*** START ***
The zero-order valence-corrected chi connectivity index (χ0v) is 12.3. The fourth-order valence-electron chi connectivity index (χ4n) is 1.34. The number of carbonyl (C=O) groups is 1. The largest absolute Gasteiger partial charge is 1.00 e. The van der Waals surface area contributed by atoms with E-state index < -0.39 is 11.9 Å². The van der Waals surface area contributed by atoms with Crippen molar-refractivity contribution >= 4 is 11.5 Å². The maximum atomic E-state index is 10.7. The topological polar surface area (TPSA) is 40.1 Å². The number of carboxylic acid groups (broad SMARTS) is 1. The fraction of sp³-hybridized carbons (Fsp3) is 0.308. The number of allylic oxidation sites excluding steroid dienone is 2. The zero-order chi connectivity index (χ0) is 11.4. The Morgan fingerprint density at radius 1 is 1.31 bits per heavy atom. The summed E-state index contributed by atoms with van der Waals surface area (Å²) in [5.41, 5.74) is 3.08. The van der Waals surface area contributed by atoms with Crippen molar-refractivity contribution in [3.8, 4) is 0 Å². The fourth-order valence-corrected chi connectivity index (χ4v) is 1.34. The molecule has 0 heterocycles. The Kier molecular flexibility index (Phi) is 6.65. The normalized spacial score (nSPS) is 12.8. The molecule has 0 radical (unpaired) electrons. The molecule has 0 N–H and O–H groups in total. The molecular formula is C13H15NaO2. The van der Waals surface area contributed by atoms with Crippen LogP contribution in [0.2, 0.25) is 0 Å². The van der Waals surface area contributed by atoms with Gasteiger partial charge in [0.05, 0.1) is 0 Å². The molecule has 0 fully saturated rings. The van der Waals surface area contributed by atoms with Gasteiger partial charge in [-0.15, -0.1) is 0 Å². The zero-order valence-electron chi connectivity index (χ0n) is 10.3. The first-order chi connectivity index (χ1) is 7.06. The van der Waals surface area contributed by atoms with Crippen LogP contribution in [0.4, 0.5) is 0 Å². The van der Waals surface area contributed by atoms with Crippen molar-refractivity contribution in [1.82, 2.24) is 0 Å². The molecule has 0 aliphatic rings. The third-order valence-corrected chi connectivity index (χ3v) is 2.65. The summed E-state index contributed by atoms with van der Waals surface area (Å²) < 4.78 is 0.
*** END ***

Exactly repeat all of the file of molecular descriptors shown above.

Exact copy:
The zero-order valence-corrected chi connectivity index (χ0v) is 12.3. The fourth-order valence-electron chi connectivity index (χ4n) is 1.34. The number of carbonyl (C=O) groups is 1. The largest absolute Gasteiger partial charge is 1.00 e. The van der Waals surface area contributed by atoms with E-state index < -0.39 is 11.9 Å². The van der Waals surface area contributed by atoms with Crippen molar-refractivity contribution >= 4 is 11.5 Å². The maximum atomic E-state index is 10.7. The topological polar surface area (TPSA) is 40.1 Å². The number of carboxylic acid groups (broad SMARTS) is 1. The fraction of sp³-hybridized carbons (Fsp3) is 0.308. The number of allylic oxidation sites excluding steroid dienone is 2. The zero-order chi connectivity index (χ0) is 11.4. The Morgan fingerprint density at radius 1 is 1.31 bits per heavy atom. The summed E-state index contributed by atoms with van der Waals surface area (Å²) in [5.41, 5.74) is 3.08. The van der Waals surface area contributed by atoms with Crippen molar-refractivity contribution in [3.8, 4) is 0 Å². The fourth-order valence-corrected chi connectivity index (χ4v) is 1.34. The molecule has 0 heterocycles. The Kier molecular flexibility index (Phi) is 6.65. The normalized spacial score (nSPS) is 12.8. The molecule has 0 radical (unpaired) electrons. The molecule has 0 N–H and O–H groups in total. The molecular formula is C13H15NaO2. The van der Waals surface area contributed by atoms with Crippen LogP contribution in [0.2, 0.25) is 0 Å². The van der Waals surface area contributed by atoms with Gasteiger partial charge in [0.05, 0.1) is 0 Å². The molecule has 0 fully saturated rings. The van der Waals surface area contributed by atoms with Gasteiger partial charge in [-0.15, -0.1) is 0 Å². The zero-order valence-electron chi connectivity index (χ0n) is 10.3. The first-order chi connectivity index (χ1) is 7.06. The van der Waals surface area contributed by atoms with Crippen LogP contribution in [0.4, 0.5) is 0 Å². The van der Waals surface area contributed by atoms with Crippen molar-refractivity contribution in [1.82, 2.24) is 0 Å². The molecule has 0 aliphatic rings. The third-order valence-corrected chi connectivity index (χ3v) is 2.65. The summed E-state index contributed by atoms with van der Waals surface area (Å²) < 4.78 is 0.